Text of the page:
I think it is best expressed in the Placer County Housing Element comparison of housing costs to income:  The Element states:  “Households with a single wage earner working in any one of the occupations listed… including nurses, police officers, teachers would have difficulty purchasing a home in unincorporated Placer County… A firefighter in Placer County could afford a home costing an estimated $237,726.  A preschool teacher could afford a home costing around $120,026.  Even households with two wage earners would have difficulty finding a home in their price range in the county (Placer County Housing Element, p. 39, Table 25).

“Housing is critical to survival. The lack of affordable housing can destroy a healthy stable family. It affects the ability of individuals to engage in work, and the ability for employers to attract qualified employees. It affects students’ ability to perform in school.”

What about seniors and people on fixed incomes?

They are particularly dependent upon the rental market and the crisis is much worse for them.  The current Housing Element states:  “Of particular interest are those households with limited incomes, such as minimum wage workers, individuals on Supplemental Security Income (SSI) or Social Security recipients.  The FMR (Fair Market Rent) for a one-bedroom unit is $855 and for a studio unit is $717.  An individual working at the minimum wage could afford to pay only $416 monthly for housing expenses, and an SSI recipient could afford to pay only $314.  None of these individuals could afford the rent for a one-bedroom unit or even a studio unit at fair market rent.”  (Housing Element, p. 39)

How does the lack of affordable housing actually affect people?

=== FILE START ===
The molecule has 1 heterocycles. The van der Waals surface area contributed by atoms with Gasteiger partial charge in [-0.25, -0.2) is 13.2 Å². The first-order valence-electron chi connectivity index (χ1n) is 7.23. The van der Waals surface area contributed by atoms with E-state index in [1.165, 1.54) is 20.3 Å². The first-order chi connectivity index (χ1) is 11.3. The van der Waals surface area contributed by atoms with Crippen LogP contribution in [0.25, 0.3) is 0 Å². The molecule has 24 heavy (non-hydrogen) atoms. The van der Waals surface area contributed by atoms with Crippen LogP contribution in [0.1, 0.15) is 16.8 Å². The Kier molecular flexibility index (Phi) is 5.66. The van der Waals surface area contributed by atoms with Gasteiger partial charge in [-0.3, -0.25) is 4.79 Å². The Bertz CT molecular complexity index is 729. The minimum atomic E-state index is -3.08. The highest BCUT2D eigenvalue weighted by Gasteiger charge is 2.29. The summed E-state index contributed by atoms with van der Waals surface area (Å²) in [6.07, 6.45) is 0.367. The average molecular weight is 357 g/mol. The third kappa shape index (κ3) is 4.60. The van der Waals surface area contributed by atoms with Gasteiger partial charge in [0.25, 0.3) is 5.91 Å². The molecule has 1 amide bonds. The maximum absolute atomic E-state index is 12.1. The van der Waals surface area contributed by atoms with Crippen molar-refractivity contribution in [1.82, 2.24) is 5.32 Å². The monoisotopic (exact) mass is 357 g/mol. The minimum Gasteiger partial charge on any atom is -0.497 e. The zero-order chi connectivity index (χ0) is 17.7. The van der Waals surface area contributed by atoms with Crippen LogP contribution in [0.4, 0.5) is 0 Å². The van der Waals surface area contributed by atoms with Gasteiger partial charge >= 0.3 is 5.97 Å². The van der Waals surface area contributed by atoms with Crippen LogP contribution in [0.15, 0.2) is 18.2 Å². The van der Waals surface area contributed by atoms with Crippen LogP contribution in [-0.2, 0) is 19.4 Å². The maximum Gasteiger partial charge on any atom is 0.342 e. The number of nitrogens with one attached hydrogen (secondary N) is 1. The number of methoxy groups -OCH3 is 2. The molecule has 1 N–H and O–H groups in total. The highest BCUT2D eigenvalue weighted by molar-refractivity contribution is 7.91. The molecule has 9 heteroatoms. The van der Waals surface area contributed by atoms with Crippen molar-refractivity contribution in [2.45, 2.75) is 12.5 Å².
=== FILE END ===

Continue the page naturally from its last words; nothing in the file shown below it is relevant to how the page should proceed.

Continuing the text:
Every day I have clients contact my office who are absolutely desperate to find some affordable housing in Placer County.  I have two different cases that I’m working on today that involve disabled seniors.  They both suffered a temporary lapse in their capacity to function due to medical and mental conditions, and as a result they are threatened with immediate evictions.  They don’t want to stay in their present rentals and would like to comply with their landlord’s eviction demands, but despite their search for alternative housing in Placer County, they can find nothing.

The rental market is so tight right now that I have many clients who have become homeless, and many others who have to live in expensive overcrowded dilapidated properties.

I had one client last winter who lived in a property in North Lake Tahoe that was condemned by code enforcement.  Facing eviction, he hitch hiked and walked from Tahoe to Roseville to go to court to fight the eviction.  He lost.  I’ve had other clients living in barns and one in a chicken coop.

Because the market is so tight landlords can be extremely selective about whom they accept, and most tenants who have an eviction on their record are now black-balled, regardless of the circumstances or their ability to pay the rent.  The Housing Authorities and governmentally subsidized rentals have waiting lists of 3 to 4 years.  Even if a tenant qualifies for a housing voucher to help guarantee a rent payment, I have seen a recent trend of landlords refusing to accept voucher holders.

These stories are sad, but actually I have dozens of these cases on a monthly basis, and the impact of the housing crisis is acute.  Housing is critical to survival.  The lack of affordable housing can destroy a healthy stable family.  It affects the ability of individuals to engage in work, and the ability for employers to attract qualified employees.  It affects students’ ability to perform in school, and affects a family’s ability to maintain access to health care, a healthy environment, and mental health.  It causes our young people to move away.  The situation becomes even worse for disadvantaged populations, such as seniors, homeless veterans, persons with disabilities, seasonal workers, and minority families or families with limited English capacity.

What can be done to address this housing crisis?

There are a number of solutions, but I’m afraid that we don’t have the time or space to go into those now.  Let me just say that this is a problem of public and political will.  This problem affects us all.  The start toward a solution is for our entire community to become aware of the magnitude of the problem.   After that we need to press forward on every front to support public policies and an economic environment that will support the development of affordable housing.